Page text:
Effects of social relationship on mortality among the elderly in a Japanese rural area: An 88-month follow-up study

Chiyoe Murata, Takaaki Kondo, Yoko Hori, Daiki Miyao, Koji Tamakoshi, Hiroshi Yatsuya, Hisataka Sakakibara, Hideaki Toyoshima

Research output: Contribution to journalArticle

27 Citations (Scopus)

Abstract

Background: The association between social relationships and lower mortality has been well documented in Western countries. This study aims to investigate that association among elderly Japanese in a rural area. Methods: An analysis was conducted with 1,994 subjects (58.1 % women), 78.3% of the total elderly aged 65 and older in a town, who were independent in activities of daily living. A baseline survey was carried out in 1992, and subjects were followed until 1999. Cox proportional hazard models examined the association between social relationships (availability of casual friend/ support provider, group membership, job, living arrangement) and an 88-month mortality. Results: A significant association between social relationships and mortality was observed among the old-old (aged 75 and older). Among men, having a job and group membership were significantly associated with lower mortality with hazard ratios (95% confidence intervals) of 0.62 (0.41-0.94) and 0.60 (0.40-0.90), respectively, after adjustment for age, diagnosed illnesses, self-rated health, other social relationships, annual income, and home ownership. Among women, having a job and living alone were significantly associated with lower mortality with hazard ratios (95% confidence intervals) of 0.67 (0.45-0.99) and 0.35 (0.13-0.97), respectively. Conclusions: Social relationships such as having a job and group membership were associated with lower mortality among the old-old. In addition, old-old women living alone were better off in terms of mortality after adjustment for possible confounders. This suggests the importance of considering family relationships in terms of quality in areas where multi-generation households prevail.

Original languageEnglish
Pages (from-to)78-84
Number of pages7
JournalJournal of Epidemiology
Volume15
Issue number3
DOIs
Publication statusPublished - 12-10-2005
Externally publishedYes

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Mortality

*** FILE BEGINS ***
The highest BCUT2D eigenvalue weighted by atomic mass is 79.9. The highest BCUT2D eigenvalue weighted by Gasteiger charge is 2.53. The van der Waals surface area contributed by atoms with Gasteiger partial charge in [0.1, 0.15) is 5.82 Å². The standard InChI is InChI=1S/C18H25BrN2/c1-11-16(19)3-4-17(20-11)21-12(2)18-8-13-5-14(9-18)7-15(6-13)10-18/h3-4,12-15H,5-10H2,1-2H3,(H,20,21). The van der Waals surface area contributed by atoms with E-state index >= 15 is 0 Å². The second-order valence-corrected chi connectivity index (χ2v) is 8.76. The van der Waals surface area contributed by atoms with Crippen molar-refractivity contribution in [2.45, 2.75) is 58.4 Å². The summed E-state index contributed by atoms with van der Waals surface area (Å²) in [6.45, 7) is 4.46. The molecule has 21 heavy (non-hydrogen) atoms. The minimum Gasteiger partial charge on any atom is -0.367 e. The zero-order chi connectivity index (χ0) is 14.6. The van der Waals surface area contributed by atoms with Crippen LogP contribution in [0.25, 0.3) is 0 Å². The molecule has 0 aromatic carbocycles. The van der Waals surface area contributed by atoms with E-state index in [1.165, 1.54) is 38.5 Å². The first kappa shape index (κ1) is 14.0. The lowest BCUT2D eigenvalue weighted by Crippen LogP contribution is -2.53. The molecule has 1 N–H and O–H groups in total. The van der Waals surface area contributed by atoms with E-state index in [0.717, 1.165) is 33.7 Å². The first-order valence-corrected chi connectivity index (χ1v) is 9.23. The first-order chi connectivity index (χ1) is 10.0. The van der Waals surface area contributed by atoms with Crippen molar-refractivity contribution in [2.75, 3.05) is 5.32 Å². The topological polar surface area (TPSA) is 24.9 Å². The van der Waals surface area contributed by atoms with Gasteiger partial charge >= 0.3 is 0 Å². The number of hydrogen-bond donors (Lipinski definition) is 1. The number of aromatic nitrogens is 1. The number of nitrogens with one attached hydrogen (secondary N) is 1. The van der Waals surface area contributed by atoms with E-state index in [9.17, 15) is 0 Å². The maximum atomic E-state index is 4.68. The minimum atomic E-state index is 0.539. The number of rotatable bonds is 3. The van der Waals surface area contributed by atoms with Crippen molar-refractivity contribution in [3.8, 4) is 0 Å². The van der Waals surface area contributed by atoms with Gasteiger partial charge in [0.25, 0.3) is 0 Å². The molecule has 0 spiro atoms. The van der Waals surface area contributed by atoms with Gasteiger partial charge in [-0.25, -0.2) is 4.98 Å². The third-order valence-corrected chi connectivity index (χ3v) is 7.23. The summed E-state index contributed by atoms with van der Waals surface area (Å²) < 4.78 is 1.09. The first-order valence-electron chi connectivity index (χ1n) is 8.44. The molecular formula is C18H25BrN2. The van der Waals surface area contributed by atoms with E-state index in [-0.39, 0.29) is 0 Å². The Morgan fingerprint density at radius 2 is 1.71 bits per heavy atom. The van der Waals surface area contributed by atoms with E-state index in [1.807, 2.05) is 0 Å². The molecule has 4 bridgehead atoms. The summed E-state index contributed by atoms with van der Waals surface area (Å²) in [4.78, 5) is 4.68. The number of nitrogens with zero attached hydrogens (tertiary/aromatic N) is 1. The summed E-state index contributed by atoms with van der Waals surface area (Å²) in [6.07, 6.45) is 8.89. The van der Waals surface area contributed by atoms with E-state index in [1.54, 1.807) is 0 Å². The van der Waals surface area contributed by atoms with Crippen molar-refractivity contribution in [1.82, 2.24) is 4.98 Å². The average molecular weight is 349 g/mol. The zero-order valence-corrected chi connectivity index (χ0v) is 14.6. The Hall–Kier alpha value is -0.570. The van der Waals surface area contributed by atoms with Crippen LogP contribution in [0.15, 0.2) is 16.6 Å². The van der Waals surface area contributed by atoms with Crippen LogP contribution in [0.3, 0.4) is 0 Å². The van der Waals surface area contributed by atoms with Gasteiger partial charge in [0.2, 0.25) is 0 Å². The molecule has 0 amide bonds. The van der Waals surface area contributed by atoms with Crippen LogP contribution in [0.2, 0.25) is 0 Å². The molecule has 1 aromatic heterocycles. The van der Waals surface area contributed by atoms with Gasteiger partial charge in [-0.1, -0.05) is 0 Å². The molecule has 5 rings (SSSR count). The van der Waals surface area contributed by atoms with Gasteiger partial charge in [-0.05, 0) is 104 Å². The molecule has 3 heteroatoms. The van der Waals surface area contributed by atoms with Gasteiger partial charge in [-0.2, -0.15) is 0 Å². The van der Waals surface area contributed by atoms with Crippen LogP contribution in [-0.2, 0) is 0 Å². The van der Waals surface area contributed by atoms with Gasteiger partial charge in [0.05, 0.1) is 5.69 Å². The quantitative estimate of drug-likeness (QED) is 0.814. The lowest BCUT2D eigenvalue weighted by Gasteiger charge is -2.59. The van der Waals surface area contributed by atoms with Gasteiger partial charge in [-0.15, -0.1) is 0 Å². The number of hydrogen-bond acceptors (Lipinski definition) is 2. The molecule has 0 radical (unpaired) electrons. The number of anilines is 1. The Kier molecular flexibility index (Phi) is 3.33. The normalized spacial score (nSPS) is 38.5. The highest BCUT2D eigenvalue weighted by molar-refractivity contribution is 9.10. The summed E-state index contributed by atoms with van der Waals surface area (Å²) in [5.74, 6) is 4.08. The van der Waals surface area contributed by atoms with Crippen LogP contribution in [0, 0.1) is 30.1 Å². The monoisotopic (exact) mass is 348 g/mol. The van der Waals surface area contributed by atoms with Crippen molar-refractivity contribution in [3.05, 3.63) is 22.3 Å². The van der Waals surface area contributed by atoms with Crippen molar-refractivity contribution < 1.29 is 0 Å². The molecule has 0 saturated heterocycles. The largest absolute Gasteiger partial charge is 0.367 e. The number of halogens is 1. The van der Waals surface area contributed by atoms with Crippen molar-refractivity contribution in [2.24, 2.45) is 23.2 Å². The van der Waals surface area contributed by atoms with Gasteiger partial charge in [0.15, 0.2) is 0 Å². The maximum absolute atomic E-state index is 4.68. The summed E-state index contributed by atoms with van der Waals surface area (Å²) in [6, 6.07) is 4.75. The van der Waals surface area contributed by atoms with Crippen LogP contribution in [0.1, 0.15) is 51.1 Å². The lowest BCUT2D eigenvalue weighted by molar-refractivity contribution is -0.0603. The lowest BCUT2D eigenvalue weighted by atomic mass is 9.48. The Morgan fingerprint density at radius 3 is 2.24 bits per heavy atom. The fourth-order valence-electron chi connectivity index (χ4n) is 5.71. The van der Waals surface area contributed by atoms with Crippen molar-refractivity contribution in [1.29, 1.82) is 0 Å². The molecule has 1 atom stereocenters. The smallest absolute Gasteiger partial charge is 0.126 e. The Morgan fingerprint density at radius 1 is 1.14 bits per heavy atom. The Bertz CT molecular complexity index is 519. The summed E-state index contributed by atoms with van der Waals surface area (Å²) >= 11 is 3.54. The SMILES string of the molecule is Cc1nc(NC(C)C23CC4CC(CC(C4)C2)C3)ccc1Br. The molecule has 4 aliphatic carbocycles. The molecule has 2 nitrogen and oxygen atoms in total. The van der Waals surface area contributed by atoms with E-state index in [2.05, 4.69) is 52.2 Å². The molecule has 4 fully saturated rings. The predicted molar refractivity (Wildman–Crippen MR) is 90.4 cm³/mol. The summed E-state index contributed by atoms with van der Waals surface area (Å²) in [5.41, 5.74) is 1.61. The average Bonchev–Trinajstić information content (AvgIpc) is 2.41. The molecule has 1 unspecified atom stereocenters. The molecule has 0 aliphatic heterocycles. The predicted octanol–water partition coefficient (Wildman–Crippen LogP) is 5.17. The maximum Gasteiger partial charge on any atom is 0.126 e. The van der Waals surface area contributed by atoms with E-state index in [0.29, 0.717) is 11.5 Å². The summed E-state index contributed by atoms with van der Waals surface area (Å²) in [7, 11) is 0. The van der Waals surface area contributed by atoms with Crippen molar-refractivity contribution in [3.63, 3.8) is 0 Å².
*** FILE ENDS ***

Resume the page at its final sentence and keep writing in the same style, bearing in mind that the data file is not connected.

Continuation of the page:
Confidence Intervals
Family Relations
Ownership
Activities of Daily Living
Proportional Hazards Models
Health

All Science Journal Classification (ASJC) codes

  • Epidemiology

Cite this

Murata, Chiyoe ; Kondo, Takaaki ; Hori, Yoko ; Miyao, Daiki ; Tamakoshi, Koji ; Yatsuya, Hiroshi ; Sakakibara, Hisataka ; Toyoshima, Hideaki. / Effects of social relationship on mortality among the elderly in a Japanese rural area : An 88-month follow-up study. In: Journal of Epidemiology. 2005 ; Vol. 15, No. 3. pp. 78-84.
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abstract = "Background: The association between social relationships and lower mortality has been well documented in Western countries. This study aims to investigate that association among elderly Japanese in a rural area. Methods: An analysis was conducted with 1,994 subjects (58.1 {\%} women), 78.3{\%} of the total elderly aged 65 and older in a town, who were independent in activities of daily living. A baseline survey was carried out in 1992, and subjects were followed until 1999. Cox proportional hazard models examined the association between social relationships (availability of casual friend/ support provider, group membership, job, living arrangement) and an 88-month mortality. Results: A significant association between social relationships and mortality was observed among the old-old (aged 75 and older). Among men, having a job and group membership were significantly associated with lower mortality with hazard ratios (95{\%} confidence intervals) of 0.62 (0.41-0.94) and 0.60 (0.40-0.90), respectively, after adjustment for age, diagnosed illnesses, self-rated health, other social relationships, annual income, and home ownership. Among women, having a job and living alone were significantly associated with lower mortality with hazard ratios (95{\%} confidence intervals) of 0.67 (0.45-0.99) and 0.35 (0.13-0.97), respectively. Conclusions: Social relationships such as having a job and group membership were associated with lower mortality among the old-old. In addition, old-old women living alone were better off in terms of mortality after adjustment for possible confounders. This suggests the importance of considering family relationships in terms of quality in areas where multi-generation households prevail.",
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Murata, C, Kondo, T, Hori, Y, Miyao, D, Tamakoshi, K, Yatsuya, H, Sakakibara, H & Toyoshima, H 2005, 'Effects of social relationship on mortality among the elderly in a Japanese rural area: An 88-month follow-up study', Journal of Epidemiology, vol. 15, no. 3, pp. 78-84. https://doi.org/10.2188/jea.15.78

Effects of social relationship on mortality among the elderly in a Japanese rural area : An 88-month follow-up study. / Murata, Chiyoe; Kondo, Takaaki; Hori, Yoko; Miyao, Daiki; Tamakoshi, Koji; Yatsuya, Hiroshi; Sakakibara, Hisataka; Toyoshima, Hideaki.

In: Journal of Epidemiology, Vol. 15, No. 3, 12.10.2005, p. 78-84.

Research output: Contribution to journalArticle

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T1 - Effects of social relationship on mortality among the elderly in a Japanese rural area

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AU - Murata, Chiyoe

AU - Kondo, Takaaki

AU - Hori, Yoko

AU - Miyao, Daiki

AU - Tamakoshi, Koji

AU - Yatsuya, Hiroshi

AU - Sakakibara, Hisataka

AU - Toyoshima, Hideaki

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